Is There an Optimal Time of Day to Exercise?

Oct 29, 2016, 02:00 PM

Exercise is wonderful in any amount, and may even be life-saving, but there’s an optimal time for it, suggests new research published in Cell Metabolism.

Northwestern University researchers studied the muscle cells of mice, specifically looking at their internal clock, or circadian rhythm. Their initial experiments in disrupting the internal clock genetically hampered the cells’ ability to burn fuels like sugar and fat in response to low oxygen concentrations—important when exercising vigorously. Secondly, they found that the cells best burned fuel during the earliest hours of the mice's normal waking period. While mice are nocturnal, the researchers believe their findings could apply in reverse to people, as well.

“Oxygen and the internal clock are doing a dance together inside muscle cells to produce energy, and the time of day determines how well that dance is synchronized,” said senior author Dr. Joseph Bass, a professor of endocrinology in the Department of Medicine at Northwestern, in a statement. “The capacity for a cell to perform its most important functions, to contract, will vary according to the time of day.”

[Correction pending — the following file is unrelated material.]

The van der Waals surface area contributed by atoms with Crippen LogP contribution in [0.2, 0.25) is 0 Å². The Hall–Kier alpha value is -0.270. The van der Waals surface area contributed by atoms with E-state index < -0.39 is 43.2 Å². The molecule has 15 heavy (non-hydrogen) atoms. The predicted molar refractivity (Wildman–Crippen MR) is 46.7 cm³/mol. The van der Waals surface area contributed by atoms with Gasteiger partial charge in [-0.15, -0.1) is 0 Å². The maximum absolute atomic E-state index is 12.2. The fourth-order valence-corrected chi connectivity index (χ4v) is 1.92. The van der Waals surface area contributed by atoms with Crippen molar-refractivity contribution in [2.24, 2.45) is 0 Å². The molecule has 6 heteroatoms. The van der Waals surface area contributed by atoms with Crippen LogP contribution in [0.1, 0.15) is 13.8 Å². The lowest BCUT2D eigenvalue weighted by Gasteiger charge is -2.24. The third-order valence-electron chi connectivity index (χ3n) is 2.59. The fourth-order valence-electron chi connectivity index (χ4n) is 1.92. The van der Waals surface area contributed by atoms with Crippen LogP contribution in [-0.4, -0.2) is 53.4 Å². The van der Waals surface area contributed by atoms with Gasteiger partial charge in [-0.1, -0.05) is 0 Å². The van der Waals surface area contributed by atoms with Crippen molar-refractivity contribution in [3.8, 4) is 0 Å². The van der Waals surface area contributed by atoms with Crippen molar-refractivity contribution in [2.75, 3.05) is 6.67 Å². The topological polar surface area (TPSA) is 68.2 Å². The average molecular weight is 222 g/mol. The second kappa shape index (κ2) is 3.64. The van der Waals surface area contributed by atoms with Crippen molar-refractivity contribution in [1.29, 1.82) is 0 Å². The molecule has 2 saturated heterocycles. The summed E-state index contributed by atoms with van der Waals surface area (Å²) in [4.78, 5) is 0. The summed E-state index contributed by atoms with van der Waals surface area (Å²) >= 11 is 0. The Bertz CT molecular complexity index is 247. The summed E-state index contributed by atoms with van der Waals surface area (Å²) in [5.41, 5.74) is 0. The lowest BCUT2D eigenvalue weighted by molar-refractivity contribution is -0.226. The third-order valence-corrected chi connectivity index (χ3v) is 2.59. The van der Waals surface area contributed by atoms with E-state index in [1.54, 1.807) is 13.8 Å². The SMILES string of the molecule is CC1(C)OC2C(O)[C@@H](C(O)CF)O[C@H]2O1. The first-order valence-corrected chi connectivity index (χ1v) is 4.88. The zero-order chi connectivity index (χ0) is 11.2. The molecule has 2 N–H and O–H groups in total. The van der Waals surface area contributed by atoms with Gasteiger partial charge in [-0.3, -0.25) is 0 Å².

When we lightly exercise, our cells churn through oxygen to give us the necessary energy, but as a workout intensifies and there’s less oxygen around, we turn to our sugar and eventually fat reserves. The oxygenless source of fuel generates a buildup of lactic acid, which acts as a sort of safety brake—it lets us exert ourselves to a certain point before it forces us to slow down and catch our breath (and oxygen) again. But this process went haywire in mice when the researchers mucked with the cells’ internal clock.

“When we manipulated the clock genetically, we noticed there were profound abnormalities in the muscle,” Bass explained. “That set us on a course to understand how the inner muscle clock is important in regulating how well the muscle cell can mobilize energy.”

Bass and his colleagues are cautious about speculating too far ahead without more research.

“We’re not saying we can tell athletes when they should work out,” said Bass. “But in the future, perhaps, you may be able to take advantage of these insights to optimize muscle function.”

Understanding how the proteins that govern our body clock interact with muscle cells may also someday allow us to manipulate the cells’ oxygen response, Bass added. That in turn could lead to insights in metabolic disorders like diabetes.